Steamboat, Hayden and South Routt all offer day treatment programs with counseling for students with unique challenges, and it's a program that has worked well, Schmid said.
Almost 10,000 Colorado high school students dropped out last year.
Though they were just a small fraction of the state's high school enrollment, the significance is much greater when the long-term impact of their decisions is analyzed. The average annual earnings of high school dropouts is $18,900, according to the U.S. Census Bureau. Annual earnings increase to $25,900 for high school graduates and $45,000 for college graduates. Each year's class of dropouts will cost the country more than $200 billion during their lifetimes in lost earnings and unrealized tax revenue, according to the National Dropout Prevention Center.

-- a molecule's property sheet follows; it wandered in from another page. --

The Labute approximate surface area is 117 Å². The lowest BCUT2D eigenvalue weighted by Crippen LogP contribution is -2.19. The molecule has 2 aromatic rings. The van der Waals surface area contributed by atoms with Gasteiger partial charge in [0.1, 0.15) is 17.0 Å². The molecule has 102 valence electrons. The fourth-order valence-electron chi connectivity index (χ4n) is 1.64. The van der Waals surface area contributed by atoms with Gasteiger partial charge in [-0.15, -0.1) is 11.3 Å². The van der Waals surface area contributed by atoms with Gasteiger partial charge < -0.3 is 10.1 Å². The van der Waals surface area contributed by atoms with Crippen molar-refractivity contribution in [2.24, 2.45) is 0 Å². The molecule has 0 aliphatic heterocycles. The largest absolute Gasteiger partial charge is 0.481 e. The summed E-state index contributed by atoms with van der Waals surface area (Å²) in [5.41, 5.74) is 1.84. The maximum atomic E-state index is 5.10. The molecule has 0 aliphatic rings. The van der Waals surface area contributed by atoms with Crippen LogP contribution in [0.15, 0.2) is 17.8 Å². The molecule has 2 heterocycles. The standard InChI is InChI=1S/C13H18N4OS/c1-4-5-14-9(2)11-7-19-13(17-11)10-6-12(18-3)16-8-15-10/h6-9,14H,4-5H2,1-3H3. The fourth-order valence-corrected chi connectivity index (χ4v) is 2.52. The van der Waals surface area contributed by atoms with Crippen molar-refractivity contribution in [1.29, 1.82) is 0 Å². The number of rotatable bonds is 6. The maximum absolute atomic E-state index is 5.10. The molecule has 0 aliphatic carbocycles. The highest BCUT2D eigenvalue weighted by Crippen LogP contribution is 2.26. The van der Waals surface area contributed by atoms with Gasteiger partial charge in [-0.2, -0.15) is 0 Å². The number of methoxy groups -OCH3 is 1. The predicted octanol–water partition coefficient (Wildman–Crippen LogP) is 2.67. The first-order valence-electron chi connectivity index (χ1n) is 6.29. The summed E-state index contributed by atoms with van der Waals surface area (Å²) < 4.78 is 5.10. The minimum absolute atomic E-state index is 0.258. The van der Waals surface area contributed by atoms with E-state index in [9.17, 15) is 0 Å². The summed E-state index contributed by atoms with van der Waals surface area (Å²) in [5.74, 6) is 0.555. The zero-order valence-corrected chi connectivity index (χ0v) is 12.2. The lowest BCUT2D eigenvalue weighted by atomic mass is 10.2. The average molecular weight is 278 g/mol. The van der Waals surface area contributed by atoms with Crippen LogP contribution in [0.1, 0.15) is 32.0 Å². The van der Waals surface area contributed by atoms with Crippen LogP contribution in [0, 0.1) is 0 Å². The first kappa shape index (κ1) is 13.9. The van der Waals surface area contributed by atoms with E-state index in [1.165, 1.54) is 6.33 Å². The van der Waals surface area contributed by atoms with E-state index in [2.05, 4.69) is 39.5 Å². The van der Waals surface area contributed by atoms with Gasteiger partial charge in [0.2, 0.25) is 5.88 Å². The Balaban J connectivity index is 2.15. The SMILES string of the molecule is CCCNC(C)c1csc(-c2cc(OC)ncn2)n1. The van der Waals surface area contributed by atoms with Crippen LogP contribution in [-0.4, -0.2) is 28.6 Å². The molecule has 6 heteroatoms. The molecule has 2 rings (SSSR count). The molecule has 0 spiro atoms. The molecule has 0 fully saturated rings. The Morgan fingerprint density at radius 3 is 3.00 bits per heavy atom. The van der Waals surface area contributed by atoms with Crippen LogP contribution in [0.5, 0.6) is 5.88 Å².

High school dropouts make up 82 percent of America's prison population and are twice as likely as high school graduates to be unemployed, according to NDPC. Unemployment often leads to increased dependency on welfare.
These facts don't escape local school officials -- they haunt them.
"I feel devastated (when a student drops out)," Hayden School District Superintendent Scott Mader said. "In my mind, their future is a lot bleaker when they walk out that door."
"I really hate to see it," South Routt School District Superintendent Steven Jones said. "It usually does impact their opportunities for the future."
Unfortunately, the aforementioned statistics mean little to students who've made up their minds, Mader said.